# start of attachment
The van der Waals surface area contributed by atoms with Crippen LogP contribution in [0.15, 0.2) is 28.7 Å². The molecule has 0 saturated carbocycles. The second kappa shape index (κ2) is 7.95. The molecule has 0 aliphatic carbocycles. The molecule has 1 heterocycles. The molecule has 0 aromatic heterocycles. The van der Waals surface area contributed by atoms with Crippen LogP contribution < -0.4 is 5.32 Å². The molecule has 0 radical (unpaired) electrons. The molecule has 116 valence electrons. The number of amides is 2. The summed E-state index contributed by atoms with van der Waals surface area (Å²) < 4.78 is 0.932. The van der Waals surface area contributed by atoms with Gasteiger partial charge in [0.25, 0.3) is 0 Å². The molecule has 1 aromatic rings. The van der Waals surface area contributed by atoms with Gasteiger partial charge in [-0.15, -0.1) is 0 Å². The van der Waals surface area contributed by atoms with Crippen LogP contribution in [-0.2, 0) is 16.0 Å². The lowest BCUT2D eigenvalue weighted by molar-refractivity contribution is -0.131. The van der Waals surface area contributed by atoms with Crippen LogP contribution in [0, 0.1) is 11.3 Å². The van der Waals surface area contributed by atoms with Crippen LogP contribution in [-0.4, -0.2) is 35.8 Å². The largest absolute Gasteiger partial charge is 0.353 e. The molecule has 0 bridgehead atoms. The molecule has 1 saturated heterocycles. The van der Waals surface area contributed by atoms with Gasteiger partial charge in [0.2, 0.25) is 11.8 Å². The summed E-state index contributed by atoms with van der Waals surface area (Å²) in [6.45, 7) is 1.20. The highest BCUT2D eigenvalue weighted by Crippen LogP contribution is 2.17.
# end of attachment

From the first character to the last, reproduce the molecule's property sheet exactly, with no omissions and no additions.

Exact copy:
The van der Waals surface area contributed by atoms with Crippen LogP contribution in [0.15, 0.2) is 28.7 Å². The molecule has 0 saturated carbocycles. The second kappa shape index (κ2) is 7.95. The molecule has 0 aliphatic carbocycles. The molecule has 1 heterocycles. The molecule has 0 aromatic heterocycles. The van der Waals surface area contributed by atoms with Crippen LogP contribution < -0.4 is 5.32 Å². The molecule has 0 radical (unpaired) electrons. The molecule has 116 valence electrons. The number of amides is 2. The summed E-state index contributed by atoms with van der Waals surface area (Å²) < 4.78 is 0.932. The van der Waals surface area contributed by atoms with Gasteiger partial charge in [0.25, 0.3) is 0 Å². The molecule has 1 aromatic rings. The van der Waals surface area contributed by atoms with Gasteiger partial charge in [-0.15, -0.1) is 0 Å². The van der Waals surface area contributed by atoms with Crippen LogP contribution in [-0.2, 0) is 16.0 Å². The lowest BCUT2D eigenvalue weighted by molar-refractivity contribution is -0.131. The van der Waals surface area contributed by atoms with Crippen LogP contribution in [0, 0.1) is 11.3 Å². The van der Waals surface area contributed by atoms with Crippen LogP contribution in [-0.4, -0.2) is 35.8 Å². The largest absolute Gasteiger partial charge is 0.353 e. The molecule has 0 bridgehead atoms. The molecule has 1 saturated heterocycles. The van der Waals surface area contributed by atoms with Gasteiger partial charge in [0.2, 0.25) is 11.8 Å². The summed E-state index contributed by atoms with van der Waals surface area (Å²) in [6.45, 7) is 1.20. The highest BCUT2D eigenvalue weighted by Crippen LogP contribution is 2.17.